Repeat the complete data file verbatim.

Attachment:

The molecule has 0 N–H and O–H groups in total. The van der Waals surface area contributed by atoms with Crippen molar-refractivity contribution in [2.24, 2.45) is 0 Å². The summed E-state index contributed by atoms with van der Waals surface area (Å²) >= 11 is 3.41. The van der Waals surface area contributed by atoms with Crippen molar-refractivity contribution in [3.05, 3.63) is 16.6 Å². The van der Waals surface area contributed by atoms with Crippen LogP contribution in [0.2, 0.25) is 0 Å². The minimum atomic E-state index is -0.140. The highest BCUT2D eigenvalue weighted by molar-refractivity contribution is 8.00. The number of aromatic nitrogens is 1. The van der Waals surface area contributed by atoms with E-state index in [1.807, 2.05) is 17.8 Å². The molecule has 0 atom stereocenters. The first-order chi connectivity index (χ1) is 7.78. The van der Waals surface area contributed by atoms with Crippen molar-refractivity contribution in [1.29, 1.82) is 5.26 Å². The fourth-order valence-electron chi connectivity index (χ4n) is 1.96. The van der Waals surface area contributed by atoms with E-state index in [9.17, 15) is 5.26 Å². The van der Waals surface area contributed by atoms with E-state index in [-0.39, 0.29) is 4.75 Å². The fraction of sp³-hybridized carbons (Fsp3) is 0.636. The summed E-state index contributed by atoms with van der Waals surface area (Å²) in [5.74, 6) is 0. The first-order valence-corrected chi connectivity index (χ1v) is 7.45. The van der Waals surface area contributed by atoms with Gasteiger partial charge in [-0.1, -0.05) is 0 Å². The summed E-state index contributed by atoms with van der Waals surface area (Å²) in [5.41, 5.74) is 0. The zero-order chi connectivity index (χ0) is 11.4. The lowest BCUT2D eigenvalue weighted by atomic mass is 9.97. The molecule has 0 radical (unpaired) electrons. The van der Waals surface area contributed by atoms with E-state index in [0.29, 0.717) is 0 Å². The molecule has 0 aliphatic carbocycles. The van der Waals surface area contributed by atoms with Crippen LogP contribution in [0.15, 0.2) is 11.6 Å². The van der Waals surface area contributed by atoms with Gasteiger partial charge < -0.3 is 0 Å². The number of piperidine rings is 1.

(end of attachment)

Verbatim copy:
The molecule has 0 N–H and O–H groups in total. The van der Waals surface area contributed by atoms with Crippen molar-refractivity contribution in [2.24, 2.45) is 0 Å². The summed E-state index contributed by atoms with van der Waals surface area (Å²) >= 11 is 3.41. The van der Waals surface area contributed by atoms with Crippen molar-refractivity contribution in [3.05, 3.63) is 16.6 Å². The van der Waals surface area contributed by atoms with Crippen LogP contribution in [0.2, 0.25) is 0 Å². The minimum atomic E-state index is -0.140. The highest BCUT2D eigenvalue weighted by molar-refractivity contribution is 8.00. The number of aromatic nitrogens is 1. The van der Waals surface area contributed by atoms with E-state index in [1.807, 2.05) is 17.8 Å². The molecule has 0 atom stereocenters. The first-order chi connectivity index (χ1) is 7.78. The van der Waals surface area contributed by atoms with Crippen molar-refractivity contribution in [1.29, 1.82) is 5.26 Å². The fourth-order valence-electron chi connectivity index (χ4n) is 1.96. The van der Waals surface area contributed by atoms with E-state index in [9.17, 15) is 5.26 Å². The van der Waals surface area contributed by atoms with E-state index in [-0.39, 0.29) is 4.75 Å². The fraction of sp³-hybridized carbons (Fsp3) is 0.636. The summed E-state index contributed by atoms with van der Waals surface area (Å²) in [5.74, 6) is 0. The first-order valence-corrected chi connectivity index (χ1v) is 7.45. The van der Waals surface area contributed by atoms with Gasteiger partial charge in [-0.1, -0.05) is 0 Å². The summed E-state index contributed by atoms with van der Waals surface area (Å²) in [5.41, 5.74) is 0. The zero-order chi connectivity index (χ0) is 11.4. The lowest BCUT2D eigenvalue weighted by atomic mass is 9.97. The molecule has 0 radical (unpaired) electrons. The van der Waals surface area contributed by atoms with E-state index in [0.29, 0.717) is 0 Å². The molecule has 0 aliphatic carbocycles. The van der Waals surface area contributed by atoms with Crippen LogP contribution in [0.15, 0.2) is 11.6 Å². The van der Waals surface area contributed by atoms with Gasteiger partial charge < -0.3 is 0 Å². The number of piperidine rings is 1.